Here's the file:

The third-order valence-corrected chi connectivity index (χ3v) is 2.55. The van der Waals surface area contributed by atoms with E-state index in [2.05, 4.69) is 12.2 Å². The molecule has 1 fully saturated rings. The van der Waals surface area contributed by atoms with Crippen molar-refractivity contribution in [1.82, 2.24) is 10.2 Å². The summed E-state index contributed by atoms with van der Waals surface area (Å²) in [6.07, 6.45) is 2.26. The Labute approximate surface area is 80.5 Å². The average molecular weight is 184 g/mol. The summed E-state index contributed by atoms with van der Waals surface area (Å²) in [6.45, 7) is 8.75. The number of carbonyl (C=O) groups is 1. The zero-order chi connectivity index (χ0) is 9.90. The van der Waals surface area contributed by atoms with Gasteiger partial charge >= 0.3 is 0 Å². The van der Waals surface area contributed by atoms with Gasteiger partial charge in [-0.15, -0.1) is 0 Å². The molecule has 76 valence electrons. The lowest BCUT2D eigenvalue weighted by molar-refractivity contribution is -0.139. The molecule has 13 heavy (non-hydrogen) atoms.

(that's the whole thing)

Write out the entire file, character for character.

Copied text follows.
The third-order valence-corrected chi connectivity index (χ3v) is 2.55. The van der Waals surface area contributed by atoms with E-state index in [2.05, 4.69) is 12.2 Å². The molecule has 1 fully saturated rings. The van der Waals surface area contributed by atoms with Crippen molar-refractivity contribution in [1.82, 2.24) is 10.2 Å². The summed E-state index contributed by atoms with van der Waals surface area (Å²) in [6.07, 6.45) is 2.26. The Labute approximate surface area is 80.5 Å². The average molecular weight is 184 g/mol. The summed E-state index contributed by atoms with van der Waals surface area (Å²) in [6.45, 7) is 8.75. The number of carbonyl (C=O) groups is 1. The zero-order chi connectivity index (χ0) is 9.90. The van der Waals surface area contributed by atoms with Gasteiger partial charge >= 0.3 is 0 Å². The van der Waals surface area contributed by atoms with Gasteiger partial charge in [-0.15, -0.1) is 0 Å². The molecule has 76 valence electrons. The lowest BCUT2D eigenvalue weighted by molar-refractivity contribution is -0.139. The molecule has 13 heavy (non-hydrogen) atoms.